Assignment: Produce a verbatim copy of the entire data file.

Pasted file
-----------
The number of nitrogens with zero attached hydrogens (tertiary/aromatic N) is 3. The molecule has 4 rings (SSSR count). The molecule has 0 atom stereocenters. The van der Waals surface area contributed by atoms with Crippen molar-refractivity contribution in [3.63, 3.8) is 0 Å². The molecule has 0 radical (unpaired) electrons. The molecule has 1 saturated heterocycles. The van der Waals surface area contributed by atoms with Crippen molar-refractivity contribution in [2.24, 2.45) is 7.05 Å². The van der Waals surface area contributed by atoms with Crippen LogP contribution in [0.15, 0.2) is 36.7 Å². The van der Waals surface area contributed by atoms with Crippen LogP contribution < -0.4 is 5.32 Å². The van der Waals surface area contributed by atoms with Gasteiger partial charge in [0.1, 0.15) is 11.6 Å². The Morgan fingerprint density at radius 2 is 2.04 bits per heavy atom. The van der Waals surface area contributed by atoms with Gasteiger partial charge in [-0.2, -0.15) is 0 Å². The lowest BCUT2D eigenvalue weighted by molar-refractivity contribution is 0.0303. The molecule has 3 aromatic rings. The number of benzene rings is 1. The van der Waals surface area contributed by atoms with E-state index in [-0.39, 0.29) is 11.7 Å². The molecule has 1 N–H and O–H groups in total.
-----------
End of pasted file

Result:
The number of nitrogens with zero attached hydrogens (tertiary/aromatic N) is 3. The molecule has 4 rings (SSSR count). The molecule has 0 atom stereocenters. The van der Waals surface area contributed by atoms with Crippen molar-refractivity contribution in [3.63, 3.8) is 0 Å². The molecule has 0 radical (unpaired) electrons. The molecule has 1 saturated heterocycles. The van der Waals surface area contributed by atoms with Crippen molar-refractivity contribution in [2.24, 2.45) is 7.05 Å². The van der Waals surface area contributed by atoms with Crippen LogP contribution in [0.15, 0.2) is 36.7 Å². The van der Waals surface area contributed by atoms with Crippen LogP contribution < -0.4 is 5.32 Å². The van der Waals surface area contributed by atoms with Gasteiger partial charge in [0.1, 0.15) is 11.6 Å². The Morgan fingerprint density at radius 2 is 2.04 bits per heavy atom. The van der Waals surface area contributed by atoms with Gasteiger partial charge in [-0.2, -0.15) is 0 Å². The lowest BCUT2D eigenvalue weighted by molar-refractivity contribution is 0.0303. The molecule has 3 aromatic rings. The number of benzene rings is 1. The van der Waals surface area contributed by atoms with E-state index in [-0.39, 0.29) is 11.7 Å². The molecule has 1 N–H and O–H groups in total.